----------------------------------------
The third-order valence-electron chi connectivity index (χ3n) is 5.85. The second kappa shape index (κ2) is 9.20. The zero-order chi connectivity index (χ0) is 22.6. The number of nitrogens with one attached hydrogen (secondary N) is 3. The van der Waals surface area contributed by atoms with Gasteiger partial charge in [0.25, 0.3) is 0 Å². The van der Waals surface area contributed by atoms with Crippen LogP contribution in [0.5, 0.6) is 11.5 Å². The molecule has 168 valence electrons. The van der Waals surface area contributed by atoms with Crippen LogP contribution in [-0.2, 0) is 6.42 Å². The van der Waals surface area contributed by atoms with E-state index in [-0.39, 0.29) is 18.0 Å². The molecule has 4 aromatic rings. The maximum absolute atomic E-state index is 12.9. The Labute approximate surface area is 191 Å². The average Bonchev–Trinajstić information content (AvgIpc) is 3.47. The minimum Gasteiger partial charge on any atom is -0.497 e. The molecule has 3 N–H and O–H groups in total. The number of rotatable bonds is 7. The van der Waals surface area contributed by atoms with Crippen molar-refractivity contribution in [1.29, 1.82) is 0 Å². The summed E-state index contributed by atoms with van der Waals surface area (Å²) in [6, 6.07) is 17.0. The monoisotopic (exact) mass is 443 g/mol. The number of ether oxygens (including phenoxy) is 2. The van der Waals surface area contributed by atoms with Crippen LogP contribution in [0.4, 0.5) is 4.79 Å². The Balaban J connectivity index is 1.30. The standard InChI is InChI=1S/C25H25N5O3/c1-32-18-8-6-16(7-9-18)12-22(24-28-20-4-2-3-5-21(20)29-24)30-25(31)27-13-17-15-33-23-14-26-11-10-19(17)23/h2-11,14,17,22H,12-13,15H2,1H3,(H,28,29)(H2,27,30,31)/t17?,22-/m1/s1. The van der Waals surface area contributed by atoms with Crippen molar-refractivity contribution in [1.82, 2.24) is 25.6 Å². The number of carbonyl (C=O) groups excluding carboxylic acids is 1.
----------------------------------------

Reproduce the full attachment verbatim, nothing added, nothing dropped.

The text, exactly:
The third-order valence-electron chi connectivity index (χ3n) is 5.85. The second kappa shape index (κ2) is 9.20. The zero-order chi connectivity index (χ0) is 22.6. The number of nitrogens with one attached hydrogen (secondary N) is 3. The van der Waals surface area contributed by atoms with Gasteiger partial charge in [0.25, 0.3) is 0 Å². The van der Waals surface area contributed by atoms with Crippen LogP contribution in [0.5, 0.6) is 11.5 Å². The molecule has 168 valence electrons. The van der Waals surface area contributed by atoms with Crippen LogP contribution in [-0.2, 0) is 6.42 Å². The van der Waals surface area contributed by atoms with E-state index in [-0.39, 0.29) is 18.0 Å². The molecule has 4 aromatic rings. The maximum absolute atomic E-state index is 12.9. The Labute approximate surface area is 191 Å². The average Bonchev–Trinajstić information content (AvgIpc) is 3.47. The minimum Gasteiger partial charge on any atom is -0.497 e. The molecule has 3 N–H and O–H groups in total. The number of rotatable bonds is 7. The van der Waals surface area contributed by atoms with Crippen molar-refractivity contribution in [1.29, 1.82) is 0 Å². The summed E-state index contributed by atoms with van der Waals surface area (Å²) in [6, 6.07) is 17.0. The monoisotopic (exact) mass is 443 g/mol. The number of ether oxygens (including phenoxy) is 2. The van der Waals surface area contributed by atoms with Crippen LogP contribution in [0.4, 0.5) is 4.79 Å². The Balaban J connectivity index is 1.30. The standard InChI is InChI=1S/C25H25N5O3/c1-32-18-8-6-16(7-9-18)12-22(24-28-20-4-2-3-5-21(20)29-24)30-25(31)27-13-17-15-33-23-14-26-11-10-19(17)23/h2-11,14,17,22H,12-13,15H2,1H3,(H,28,29)(H2,27,30,31)/t17?,22-/m1/s1. The van der Waals surface area contributed by atoms with Crippen molar-refractivity contribution in [1.82, 2.24) is 25.6 Å². The number of carbonyl (C=O) groups excluding carboxylic acids is 1.